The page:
Royal Decree-Law 5/2023 of June 28 has introduced significant changes in the area of labor leave, expanding the rights of reconciliation and ensuring equality of treatment and opportunities between men and women at work. These updates have been the necessary response to the European Directive 2019/1158, which aims to balance the family and professional life of parents and caregivers.
Some existing permits have been modified. For example, marriage leave is extended to people registered as civil partnerships, and leave for accidents, serious illnesses, or surgical interventions, which has been increased from 2 to 5 days, now includes spouses, civil partners, and relatives up to the second degree.
New rights have also been created, such as absence for urgent family reasons related to cohabiting persons, and parental leave. The latter is an individual right to care for children and minors in foster care, for up to 8 weeks until the child reaches 8 years old.
Also, some aspects of the request for work schedule adaptation have been improved, now including people with caregiving needs for children over 12 years old and other dependents.
Moreover, the Decree also includes new protections against dismissal, such as its nullity in certain cases. Needless to say, even with these improvements, the application of these measures can be a source of conflicts and require efficient management by companies.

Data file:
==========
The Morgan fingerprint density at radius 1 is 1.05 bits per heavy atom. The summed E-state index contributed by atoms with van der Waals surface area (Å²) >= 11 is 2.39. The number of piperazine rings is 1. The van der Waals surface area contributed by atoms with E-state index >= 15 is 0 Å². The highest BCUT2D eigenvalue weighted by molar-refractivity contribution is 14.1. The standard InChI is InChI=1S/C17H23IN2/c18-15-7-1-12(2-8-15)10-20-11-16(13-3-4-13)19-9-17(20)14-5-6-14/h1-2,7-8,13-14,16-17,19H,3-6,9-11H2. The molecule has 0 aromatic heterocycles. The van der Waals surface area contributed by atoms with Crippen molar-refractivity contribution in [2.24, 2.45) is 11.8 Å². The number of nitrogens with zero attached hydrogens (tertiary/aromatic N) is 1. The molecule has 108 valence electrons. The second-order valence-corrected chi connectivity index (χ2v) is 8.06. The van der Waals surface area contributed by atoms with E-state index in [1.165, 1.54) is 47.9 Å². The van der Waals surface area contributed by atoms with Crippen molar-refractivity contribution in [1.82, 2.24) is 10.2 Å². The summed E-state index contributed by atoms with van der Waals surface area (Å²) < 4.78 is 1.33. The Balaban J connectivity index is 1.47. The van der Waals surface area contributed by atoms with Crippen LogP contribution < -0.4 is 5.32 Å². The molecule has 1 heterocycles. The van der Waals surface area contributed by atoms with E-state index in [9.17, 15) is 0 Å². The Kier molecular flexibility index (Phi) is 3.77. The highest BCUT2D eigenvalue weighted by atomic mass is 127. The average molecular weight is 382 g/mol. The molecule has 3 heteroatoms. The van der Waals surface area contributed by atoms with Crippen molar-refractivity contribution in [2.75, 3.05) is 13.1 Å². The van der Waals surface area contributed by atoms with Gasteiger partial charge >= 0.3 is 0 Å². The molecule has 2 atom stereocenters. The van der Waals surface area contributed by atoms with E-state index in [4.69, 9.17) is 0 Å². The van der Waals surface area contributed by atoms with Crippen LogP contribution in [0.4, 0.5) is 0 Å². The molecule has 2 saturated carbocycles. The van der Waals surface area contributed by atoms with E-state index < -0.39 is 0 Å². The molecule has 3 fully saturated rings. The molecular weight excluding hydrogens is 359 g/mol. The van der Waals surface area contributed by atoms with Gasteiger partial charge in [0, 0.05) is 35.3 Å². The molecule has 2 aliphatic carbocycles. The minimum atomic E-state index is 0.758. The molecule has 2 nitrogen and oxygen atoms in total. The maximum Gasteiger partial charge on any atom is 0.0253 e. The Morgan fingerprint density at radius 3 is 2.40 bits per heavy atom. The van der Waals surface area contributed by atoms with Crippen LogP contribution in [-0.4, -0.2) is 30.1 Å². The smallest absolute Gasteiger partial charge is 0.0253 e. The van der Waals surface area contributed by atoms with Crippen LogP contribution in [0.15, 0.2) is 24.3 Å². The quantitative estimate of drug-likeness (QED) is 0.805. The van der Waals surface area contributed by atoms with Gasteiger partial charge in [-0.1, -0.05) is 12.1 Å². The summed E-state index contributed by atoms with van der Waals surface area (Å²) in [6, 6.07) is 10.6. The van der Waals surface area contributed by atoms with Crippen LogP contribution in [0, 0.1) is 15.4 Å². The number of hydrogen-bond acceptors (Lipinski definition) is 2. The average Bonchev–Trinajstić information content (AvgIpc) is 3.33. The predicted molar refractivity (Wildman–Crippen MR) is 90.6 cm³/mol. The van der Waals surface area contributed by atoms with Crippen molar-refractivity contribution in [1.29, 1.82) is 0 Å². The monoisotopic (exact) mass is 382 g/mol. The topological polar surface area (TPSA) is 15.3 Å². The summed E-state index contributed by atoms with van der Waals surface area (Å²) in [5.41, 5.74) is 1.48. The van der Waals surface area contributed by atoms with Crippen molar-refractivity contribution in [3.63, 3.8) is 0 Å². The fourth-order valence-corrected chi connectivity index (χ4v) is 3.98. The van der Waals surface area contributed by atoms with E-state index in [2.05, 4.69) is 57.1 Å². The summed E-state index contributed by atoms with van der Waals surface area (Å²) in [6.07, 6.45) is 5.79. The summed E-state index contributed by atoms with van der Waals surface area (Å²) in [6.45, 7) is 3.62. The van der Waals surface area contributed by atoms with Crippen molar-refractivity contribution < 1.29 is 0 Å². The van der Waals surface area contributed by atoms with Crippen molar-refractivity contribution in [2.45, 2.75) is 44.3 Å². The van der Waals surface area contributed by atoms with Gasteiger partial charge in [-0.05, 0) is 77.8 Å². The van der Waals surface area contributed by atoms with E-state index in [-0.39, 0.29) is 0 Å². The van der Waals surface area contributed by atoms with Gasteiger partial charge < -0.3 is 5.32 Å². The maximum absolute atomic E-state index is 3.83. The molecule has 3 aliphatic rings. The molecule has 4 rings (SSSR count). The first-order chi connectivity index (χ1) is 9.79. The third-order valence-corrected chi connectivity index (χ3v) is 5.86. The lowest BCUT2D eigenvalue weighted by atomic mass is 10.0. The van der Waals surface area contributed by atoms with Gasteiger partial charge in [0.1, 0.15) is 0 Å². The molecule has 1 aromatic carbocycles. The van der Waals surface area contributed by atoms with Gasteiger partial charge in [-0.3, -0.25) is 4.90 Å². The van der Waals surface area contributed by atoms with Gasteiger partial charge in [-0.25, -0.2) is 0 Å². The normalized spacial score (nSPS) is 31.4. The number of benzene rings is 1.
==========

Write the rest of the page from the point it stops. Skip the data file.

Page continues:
There is no doubt that we are facing a regulation that has introduced notable changes, some of which are pending regulatory development or collective bargaining. Therefore, it is recommended to review existing regulated leave and rights to analyze their impact and, if applicable, compatibility with the new regulation.
It is foreseeable that its practical application will lead to an increase in litigation, not only due to the interpretation of some new concepts but also due to the expected increase in conflicts in the collision of rights at play that will have to be resolved on a case-by-case basis, without forgetting the primacy of reconciliation rights.
This situation will require considerable planning effort and good management by companies, which will have to attend to each request respecting the existing procedures and obligations and those that arise from the development of the current ones, with the aim of better assuming the risk and adequately justifying the limitations or postponements, if necessary, and designing alternative plans in the face of the various interests that will arise.